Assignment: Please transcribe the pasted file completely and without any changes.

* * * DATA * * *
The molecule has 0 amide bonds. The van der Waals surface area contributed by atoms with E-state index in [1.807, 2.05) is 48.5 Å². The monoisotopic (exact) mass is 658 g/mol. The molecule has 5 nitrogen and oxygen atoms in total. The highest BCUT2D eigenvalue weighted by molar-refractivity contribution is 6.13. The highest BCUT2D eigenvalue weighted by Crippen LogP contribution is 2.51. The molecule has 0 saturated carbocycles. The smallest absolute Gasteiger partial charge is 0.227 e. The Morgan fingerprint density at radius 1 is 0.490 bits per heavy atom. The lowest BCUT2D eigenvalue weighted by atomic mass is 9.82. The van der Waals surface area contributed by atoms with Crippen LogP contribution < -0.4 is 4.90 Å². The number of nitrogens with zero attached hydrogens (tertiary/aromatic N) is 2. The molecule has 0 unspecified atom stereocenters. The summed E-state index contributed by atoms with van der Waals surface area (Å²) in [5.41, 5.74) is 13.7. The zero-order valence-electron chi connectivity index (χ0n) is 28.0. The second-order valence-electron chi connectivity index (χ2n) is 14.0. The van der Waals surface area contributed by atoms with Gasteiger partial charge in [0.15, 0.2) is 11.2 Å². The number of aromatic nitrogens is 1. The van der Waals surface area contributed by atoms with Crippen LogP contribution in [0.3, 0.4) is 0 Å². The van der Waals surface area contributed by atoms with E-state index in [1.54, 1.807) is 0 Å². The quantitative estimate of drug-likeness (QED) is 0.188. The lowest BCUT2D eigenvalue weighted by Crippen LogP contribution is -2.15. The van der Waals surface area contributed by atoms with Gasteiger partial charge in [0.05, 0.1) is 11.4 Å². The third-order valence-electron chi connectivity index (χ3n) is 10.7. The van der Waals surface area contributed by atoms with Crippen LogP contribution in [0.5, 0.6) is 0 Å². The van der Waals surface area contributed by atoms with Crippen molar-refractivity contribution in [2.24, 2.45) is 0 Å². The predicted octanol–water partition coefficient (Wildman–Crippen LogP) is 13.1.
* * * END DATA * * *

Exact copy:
The molecule has 0 amide bonds. The van der Waals surface area contributed by atoms with E-state index in [1.807, 2.05) is 48.5 Å². The monoisotopic (exact) mass is 658 g/mol. The molecule has 5 nitrogen and oxygen atoms in total. The highest BCUT2D eigenvalue weighted by molar-refractivity contribution is 6.13. The highest BCUT2D eigenvalue weighted by Crippen LogP contribution is 2.51. The molecule has 0 saturated carbocycles. The smallest absolute Gasteiger partial charge is 0.227 e. The Morgan fingerprint density at radius 1 is 0.490 bits per heavy atom. The lowest BCUT2D eigenvalue weighted by atomic mass is 9.82. The van der Waals surface area contributed by atoms with Crippen LogP contribution < -0.4 is 4.90 Å². The number of nitrogens with zero attached hydrogens (tertiary/aromatic N) is 2. The molecule has 0 unspecified atom stereocenters. The summed E-state index contributed by atoms with van der Waals surface area (Å²) in [5.41, 5.74) is 13.7. The zero-order valence-electron chi connectivity index (χ0n) is 28.0. The second-order valence-electron chi connectivity index (χ2n) is 14.0. The van der Waals surface area contributed by atoms with Gasteiger partial charge in [0.15, 0.2) is 11.2 Å². The number of aromatic nitrogens is 1. The van der Waals surface area contributed by atoms with Crippen LogP contribution in [0.3, 0.4) is 0 Å². The van der Waals surface area contributed by atoms with E-state index in [1.54, 1.807) is 0 Å². The quantitative estimate of drug-likeness (QED) is 0.188. The lowest BCUT2D eigenvalue weighted by Crippen LogP contribution is -2.15. The van der Waals surface area contributed by atoms with Gasteiger partial charge in [0.05, 0.1) is 11.4 Å². The third-order valence-electron chi connectivity index (χ3n) is 10.7. The van der Waals surface area contributed by atoms with Crippen LogP contribution in [0.5, 0.6) is 0 Å². The van der Waals surface area contributed by atoms with Crippen molar-refractivity contribution in [2.24, 2.45) is 0 Å². The predicted octanol–water partition coefficient (Wildman–Crippen LogP) is 13.1.